Olaniyan was a force on the outside. What's truly remarkable is that, not only was he beating Cal's offensive line with quickness, he was actually bull rushing the tackle opposite him at times. You can really see how comfortable he is playing that rush end, so it'll be interesting to see if he gets some more time there next week. Keenan Graham also played a great game on the edge, and Damien Holmes pitched in a few nice plays.
It was almost as if UCLA wasn't used to flushing the quarterback. The linebackers, as a group, did a generally poor job at containing scrambling. It was particularly apparently on one play where Olaniyan flew around the offensive tackle on a three-man rush and had Zach Maynard in the back field. But Maynard, looking to the short side of the field, saw nothing but daylight because every linebacker had already been pulled to the long side. You'd like to see the linebackers do a little bit better job staying at home, particularly against a guy having as poor a game as Maynard.
Aside from contain issues, though, the backers did a nice job. Jordan Zumwalt seems to be coming on fairly well down the stretch and had another nice showing against Cal. Eric Kendricks continues to impress, making a couple of excellent stops in the backfield and also getting some pressure on Maynard from the edge on a blitz. Kendricks finally seems to be winning the playing time battle with Sean Westgate, but we're pretty sure Westgate will still line up with the 1s in practice on Tuesday.
Defensive Backs: A
Yes, Tevin McDonald had three interceptions, but Stan McKay might have been the better safety on the day, and that's no knock of McDonald. Both played exceptionally well, with McDonald, who's been prone to taking some bad angles, only having a couple of miscues. McKay's pass coverage was fantastic. Even on the first quarter pass where the receiver made a one-handed grab down to the 9, McKay had excellent coverage. McDonald's first two interceptions were Rahim Moore specials, but his third was a really nice play, making a diving catch off the tipped ball. Aaron Hester might have had the best interception of the game, though, and it really showed off Hester's strong suit. If you noticed, Hester, in press coverage, bodied up the receiver at the line, and then was able to step in front of him for the pick. Hester is just so much more comfortable in press coverage, you'd like to see the coaching staff design a scheme where he could remain in press for most of the game.
At this point, it almost goes without saying that Andrew Abbott had a good game. His open-field tackle in the back field in the second quarter was a thing of beauty. He started off six yards from the line of scrimmage, read the play as soon as the ball was snapped, and was on Cal's running back almost before the ball was there.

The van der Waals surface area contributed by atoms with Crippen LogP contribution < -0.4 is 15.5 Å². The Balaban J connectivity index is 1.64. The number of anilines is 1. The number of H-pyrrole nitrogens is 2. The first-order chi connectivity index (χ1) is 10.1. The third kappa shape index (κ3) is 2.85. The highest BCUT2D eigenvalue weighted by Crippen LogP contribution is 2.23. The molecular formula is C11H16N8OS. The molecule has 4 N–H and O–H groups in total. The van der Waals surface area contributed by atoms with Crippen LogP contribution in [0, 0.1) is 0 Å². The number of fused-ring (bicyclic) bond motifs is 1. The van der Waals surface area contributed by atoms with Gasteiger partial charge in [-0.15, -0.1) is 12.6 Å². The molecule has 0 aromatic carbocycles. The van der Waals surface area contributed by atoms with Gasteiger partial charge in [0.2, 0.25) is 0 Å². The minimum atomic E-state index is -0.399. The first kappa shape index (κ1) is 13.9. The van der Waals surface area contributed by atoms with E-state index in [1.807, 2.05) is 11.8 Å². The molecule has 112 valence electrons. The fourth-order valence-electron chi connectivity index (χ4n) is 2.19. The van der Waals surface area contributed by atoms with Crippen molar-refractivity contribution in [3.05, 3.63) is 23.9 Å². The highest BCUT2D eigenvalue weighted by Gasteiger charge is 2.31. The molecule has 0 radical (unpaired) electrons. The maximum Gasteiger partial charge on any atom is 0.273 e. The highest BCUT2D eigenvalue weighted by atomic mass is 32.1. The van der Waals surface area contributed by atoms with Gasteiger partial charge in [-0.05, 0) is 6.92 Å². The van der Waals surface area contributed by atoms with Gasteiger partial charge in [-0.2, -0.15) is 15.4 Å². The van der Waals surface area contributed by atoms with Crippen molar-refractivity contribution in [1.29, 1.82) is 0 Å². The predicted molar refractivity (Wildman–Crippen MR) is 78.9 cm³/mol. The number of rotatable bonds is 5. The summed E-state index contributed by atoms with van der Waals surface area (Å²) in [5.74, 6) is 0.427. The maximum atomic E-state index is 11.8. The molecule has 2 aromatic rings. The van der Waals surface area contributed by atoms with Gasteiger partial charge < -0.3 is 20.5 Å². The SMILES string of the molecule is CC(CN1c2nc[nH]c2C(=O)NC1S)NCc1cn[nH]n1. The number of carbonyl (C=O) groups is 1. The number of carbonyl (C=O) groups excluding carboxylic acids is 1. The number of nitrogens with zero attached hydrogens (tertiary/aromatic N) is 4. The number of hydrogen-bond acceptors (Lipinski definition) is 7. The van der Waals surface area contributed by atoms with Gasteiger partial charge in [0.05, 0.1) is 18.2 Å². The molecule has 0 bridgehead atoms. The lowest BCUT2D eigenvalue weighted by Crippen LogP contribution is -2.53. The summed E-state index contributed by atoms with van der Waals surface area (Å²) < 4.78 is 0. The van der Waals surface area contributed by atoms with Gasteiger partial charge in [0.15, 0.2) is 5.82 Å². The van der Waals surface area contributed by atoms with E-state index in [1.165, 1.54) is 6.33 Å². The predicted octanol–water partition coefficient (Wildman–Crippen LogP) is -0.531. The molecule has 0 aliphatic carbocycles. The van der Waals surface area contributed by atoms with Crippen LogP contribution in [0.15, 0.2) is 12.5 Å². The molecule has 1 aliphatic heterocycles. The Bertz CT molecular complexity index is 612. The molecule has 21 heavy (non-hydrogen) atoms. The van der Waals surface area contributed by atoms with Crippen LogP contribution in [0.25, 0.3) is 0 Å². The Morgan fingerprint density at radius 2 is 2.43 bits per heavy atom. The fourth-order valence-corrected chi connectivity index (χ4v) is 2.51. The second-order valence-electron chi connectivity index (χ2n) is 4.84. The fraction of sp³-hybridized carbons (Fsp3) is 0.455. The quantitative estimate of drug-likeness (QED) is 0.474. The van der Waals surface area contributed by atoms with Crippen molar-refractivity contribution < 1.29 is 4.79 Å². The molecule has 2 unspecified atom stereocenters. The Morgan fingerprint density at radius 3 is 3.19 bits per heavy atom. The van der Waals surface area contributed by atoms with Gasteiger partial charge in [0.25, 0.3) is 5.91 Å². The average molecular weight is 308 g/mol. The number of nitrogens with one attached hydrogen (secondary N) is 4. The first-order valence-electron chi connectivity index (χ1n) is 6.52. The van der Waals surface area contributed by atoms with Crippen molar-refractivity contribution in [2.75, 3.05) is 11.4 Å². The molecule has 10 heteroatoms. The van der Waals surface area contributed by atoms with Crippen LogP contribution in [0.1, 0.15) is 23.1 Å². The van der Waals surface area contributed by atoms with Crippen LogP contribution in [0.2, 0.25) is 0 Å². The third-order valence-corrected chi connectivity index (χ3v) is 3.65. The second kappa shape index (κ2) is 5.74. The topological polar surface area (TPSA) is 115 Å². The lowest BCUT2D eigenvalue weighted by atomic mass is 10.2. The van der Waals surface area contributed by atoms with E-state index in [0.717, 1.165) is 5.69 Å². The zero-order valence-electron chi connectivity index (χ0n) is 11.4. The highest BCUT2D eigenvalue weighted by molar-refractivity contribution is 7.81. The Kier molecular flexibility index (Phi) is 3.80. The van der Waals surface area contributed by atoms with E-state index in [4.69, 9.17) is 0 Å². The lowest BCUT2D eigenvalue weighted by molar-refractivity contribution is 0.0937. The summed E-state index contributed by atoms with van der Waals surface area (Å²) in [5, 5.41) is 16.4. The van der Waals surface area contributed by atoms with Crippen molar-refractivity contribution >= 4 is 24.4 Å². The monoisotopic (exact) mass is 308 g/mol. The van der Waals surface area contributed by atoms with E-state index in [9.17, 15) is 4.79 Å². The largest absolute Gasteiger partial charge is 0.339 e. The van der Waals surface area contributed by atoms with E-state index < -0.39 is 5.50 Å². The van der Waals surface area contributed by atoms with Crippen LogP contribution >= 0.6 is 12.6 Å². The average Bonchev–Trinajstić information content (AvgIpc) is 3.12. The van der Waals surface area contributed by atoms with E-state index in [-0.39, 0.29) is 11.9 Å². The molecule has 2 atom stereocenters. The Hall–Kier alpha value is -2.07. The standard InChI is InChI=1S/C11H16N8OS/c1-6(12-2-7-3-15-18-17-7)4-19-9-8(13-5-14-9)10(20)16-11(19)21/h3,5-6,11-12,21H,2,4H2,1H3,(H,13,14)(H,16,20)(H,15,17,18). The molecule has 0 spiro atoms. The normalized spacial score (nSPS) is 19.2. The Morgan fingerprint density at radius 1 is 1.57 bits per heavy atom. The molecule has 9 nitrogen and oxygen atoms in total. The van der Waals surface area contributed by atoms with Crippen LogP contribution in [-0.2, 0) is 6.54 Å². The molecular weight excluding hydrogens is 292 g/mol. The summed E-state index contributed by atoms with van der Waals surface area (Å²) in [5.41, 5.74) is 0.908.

Defensive Coaching, Game Plan: B
Now, this is progress. It may be progress borne of desperation, but hey, we'll take it. Moving Jones inside and unleashing Olaniyan changed the entire complexion of this game, without really doing much else. Still, Joe Tresey did put together some interesting looks, including that really undersized three-man front, as well as a couple of five-man fronts, that seemed to confuse the Cal offensive line. UCLA had also prepared a "quarter" look in practice, which we saw a few times in the game with Dietrich Riley a third safety essentially playing the role of a linebacker, pushed up the box, but we didn't see it after Riley's injury. It's clear that blitzing isn't a strong suit of this defense, so it was nice to finally see an adjustment to get more pressure that didn't involve sending three linebackers straight into the arms of offensive linemen. There's always something to nitpick, naturally, and in this case it's that it wasn't a complete gameplan. The defensive line got a lot more pressure, but the cornerbacks still spent most of the game playing 8 to 10 yards off Cal's receivers. Against a competent quarterback, it could have been a very frustrating game.
Special Teams: C+
Jeff Locke is a freaking man. This might have been the best kicking game of his career and most of it came with a sprained shoulder. Watching the replay, you could see the pain he was in on his kickoffs.
The big issue, of course, was Jordon James muffing the punt horribly. It's maddening for many fans who want to see playmaking ability back there, but James has consistently been muffing punts in practice for at least the three weeks I've been watching. While you'd like to see a better option than Taylor Embree out there (maybe Abbott, who did catch one punt?), James is probably not the answer at this time.
Cal: Unit-By-Unit Analysis